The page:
UX data diamond • A map to design »datensparsam«

Ronny Puschmann
3 min readSep 13, 2022

In German the word Datensparsamkeit describes a voluntary commitment to only handle and store data which is needed to fulfill a specific customer job. The term is anchored yet in the German Gemeinsame Geschäftsordnung der Bundesministerien (GGO). This political anchoring is a good sign and creates guard rails for those who shape products and services.

Efficient and satisfactory services are created with customer data. But, what is the set of data that needs to be collected in the first place to design a good customer experience?

There is no one-size-fits-all answer to this question, as the goals will depend on the specific needs and objectives of the organization designing the experience.

  • Demographics (e.g. age, gender, location),
  • customer behaviour (e.g. purchase history, web browsing history), and
  • customer preferences (e.g. preferred communication channels, product/service preferences)

are certainly the most aggregated customer informations. That data can be used to improve experiences significantly, for example by making it easier to find the right product or by providing more personalised advice.

It is reasonable to assume that commercial data exploitation will increase by the rise of AR and VR powered experiences. In addition to these unpleasant effects, there are requirements for continuous improvement of the business, which can only be achieved through data evaluation.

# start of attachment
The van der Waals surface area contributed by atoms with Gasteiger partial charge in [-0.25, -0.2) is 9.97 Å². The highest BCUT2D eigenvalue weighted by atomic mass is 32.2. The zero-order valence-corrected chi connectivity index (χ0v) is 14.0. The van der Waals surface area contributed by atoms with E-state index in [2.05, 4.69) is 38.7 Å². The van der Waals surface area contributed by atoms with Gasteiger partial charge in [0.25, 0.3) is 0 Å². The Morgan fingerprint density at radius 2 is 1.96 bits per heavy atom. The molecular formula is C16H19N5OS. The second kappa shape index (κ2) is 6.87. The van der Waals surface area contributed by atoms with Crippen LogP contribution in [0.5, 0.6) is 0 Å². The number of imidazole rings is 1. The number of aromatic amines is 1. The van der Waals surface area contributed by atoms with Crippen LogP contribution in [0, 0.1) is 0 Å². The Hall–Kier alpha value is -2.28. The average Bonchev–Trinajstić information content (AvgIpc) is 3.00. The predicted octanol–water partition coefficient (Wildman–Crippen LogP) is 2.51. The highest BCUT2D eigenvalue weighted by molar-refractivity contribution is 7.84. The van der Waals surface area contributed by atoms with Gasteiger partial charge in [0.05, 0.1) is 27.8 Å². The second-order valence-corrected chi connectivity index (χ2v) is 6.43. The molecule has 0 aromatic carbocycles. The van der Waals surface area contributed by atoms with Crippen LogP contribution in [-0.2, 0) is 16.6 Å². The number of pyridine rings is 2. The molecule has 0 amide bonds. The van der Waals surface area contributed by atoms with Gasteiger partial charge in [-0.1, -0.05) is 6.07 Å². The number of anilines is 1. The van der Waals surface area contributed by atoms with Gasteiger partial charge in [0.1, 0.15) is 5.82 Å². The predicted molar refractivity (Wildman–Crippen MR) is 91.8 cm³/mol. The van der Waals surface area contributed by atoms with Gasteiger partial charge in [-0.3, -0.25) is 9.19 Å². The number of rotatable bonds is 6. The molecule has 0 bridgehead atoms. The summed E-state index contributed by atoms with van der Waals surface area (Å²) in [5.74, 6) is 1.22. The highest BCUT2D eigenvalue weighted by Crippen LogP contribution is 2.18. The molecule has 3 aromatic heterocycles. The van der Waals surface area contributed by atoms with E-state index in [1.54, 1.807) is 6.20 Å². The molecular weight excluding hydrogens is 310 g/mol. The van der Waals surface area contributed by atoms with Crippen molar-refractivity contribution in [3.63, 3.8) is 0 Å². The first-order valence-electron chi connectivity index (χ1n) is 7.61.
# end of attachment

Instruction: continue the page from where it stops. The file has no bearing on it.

We need more data-driven but also datensparsame approaches in our work, so that the required data, e.g. in service blueprints, can be presented early in the design process and made durable transparent. – We are looking for a practical way to avoid big data exploitation.

The method I want to suggest is the data diamond in extension to journey mapping to gain a deeper understanding of how customers interact with a product or service and what they need and want in a certain period of time.

The data diamond helps displaying identified data and ties. Once completed, it shows a grid of vectors and associated confidence values reflecting the impact on the experience.

We consider the following data from a set provided by the customer:

— customer needs and wants

— customer behavior

— customer preferences

— customer demographics

The model can be used by organisations that want to use data cautiously to improve customer experience. By using, hypotheses about the customer’s journey and the customer’s needs can be generated based on a smaller set of data.

With input of data analysts and market research colleagues, we shine a spotlight on the targeted customer segment. The closest related data points form a triangle and the smallest possible data set to make informed decisions.

What sounds abstract and unfamiliar at first, over time creates a shared understanding of how to use customer data mindfully and respectfully.

A guide on how to use it will follow soon. Please try it anyway and tell me how you use it.

To work datensparsam, ask yourself the following questions.

  • What data is important for preferred customers?
  • What conclusion can be drawn from related data?
  • Can we use already consensually provided data?

We found data analytics and market research in unlinked domains at corp and SME, not integrated into the customer experience design process. This is our room of opportunity.

I’m very interested in how other UX teams handle customer data? What showstoppers are you aware of?

If you’d like more information on our project approach, drop me a message.

Thank you!